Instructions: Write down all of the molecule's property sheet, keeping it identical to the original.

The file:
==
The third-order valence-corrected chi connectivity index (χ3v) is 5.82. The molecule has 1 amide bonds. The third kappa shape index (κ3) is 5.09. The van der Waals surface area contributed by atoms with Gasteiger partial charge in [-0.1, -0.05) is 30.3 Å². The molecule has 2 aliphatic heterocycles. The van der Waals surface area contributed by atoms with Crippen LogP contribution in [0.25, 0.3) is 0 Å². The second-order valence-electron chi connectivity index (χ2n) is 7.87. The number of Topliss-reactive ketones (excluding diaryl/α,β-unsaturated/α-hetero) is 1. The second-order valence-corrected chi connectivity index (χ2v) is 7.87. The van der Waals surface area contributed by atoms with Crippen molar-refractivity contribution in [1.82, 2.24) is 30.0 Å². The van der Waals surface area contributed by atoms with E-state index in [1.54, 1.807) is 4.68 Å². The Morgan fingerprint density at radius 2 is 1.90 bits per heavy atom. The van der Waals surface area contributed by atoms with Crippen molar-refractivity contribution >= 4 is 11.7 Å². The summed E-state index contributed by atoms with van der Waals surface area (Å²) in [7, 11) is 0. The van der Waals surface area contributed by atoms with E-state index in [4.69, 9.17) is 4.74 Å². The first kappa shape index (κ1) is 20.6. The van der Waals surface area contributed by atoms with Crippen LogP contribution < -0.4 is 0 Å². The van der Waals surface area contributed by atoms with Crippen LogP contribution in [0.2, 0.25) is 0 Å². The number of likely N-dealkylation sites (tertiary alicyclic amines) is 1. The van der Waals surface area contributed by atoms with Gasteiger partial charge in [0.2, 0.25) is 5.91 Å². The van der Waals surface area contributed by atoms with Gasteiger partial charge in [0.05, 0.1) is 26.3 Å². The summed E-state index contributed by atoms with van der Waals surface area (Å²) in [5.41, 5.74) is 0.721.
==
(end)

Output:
The third-order valence-corrected chi connectivity index (χ3v) is 5.82. The molecule has 1 amide bonds. The third kappa shape index (κ3) is 5.09. The van der Waals surface area contributed by atoms with Gasteiger partial charge in [-0.1, -0.05) is 30.3 Å². The molecule has 2 aliphatic heterocycles. The van der Waals surface area contributed by atoms with Crippen LogP contribution in [0.25, 0.3) is 0 Å². The second-order valence-electron chi connectivity index (χ2n) is 7.87. The number of Topliss-reactive ketones (excluding diaryl/α,β-unsaturated/α-hetero) is 1. The second-order valence-corrected chi connectivity index (χ2v) is 7.87. The van der Waals surface area contributed by atoms with Crippen molar-refractivity contribution in [1.82, 2.24) is 30.0 Å². The van der Waals surface area contributed by atoms with E-state index in [1.54, 1.807) is 4.68 Å². The Morgan fingerprint density at radius 2 is 1.90 bits per heavy atom. The van der Waals surface area contributed by atoms with Crippen molar-refractivity contribution >= 4 is 11.7 Å². The summed E-state index contributed by atoms with van der Waals surface area (Å²) in [7, 11) is 0. The van der Waals surface area contributed by atoms with E-state index in [4.69, 9.17) is 4.74 Å². The first kappa shape index (κ1) is 20.6. The van der Waals surface area contributed by atoms with Crippen LogP contribution < -0.4 is 0 Å². The van der Waals surface area contributed by atoms with Crippen LogP contribution in [0.2, 0.25) is 0 Å². The number of likely N-dealkylation sites (tertiary alicyclic amines) is 1. The van der Waals surface area contributed by atoms with Gasteiger partial charge in [0.2, 0.25) is 5.91 Å². The van der Waals surface area contributed by atoms with Gasteiger partial charge in [0.05, 0.1) is 26.3 Å². The summed E-state index contributed by atoms with van der Waals surface area (Å²) in [5.41, 5.74) is 0.721.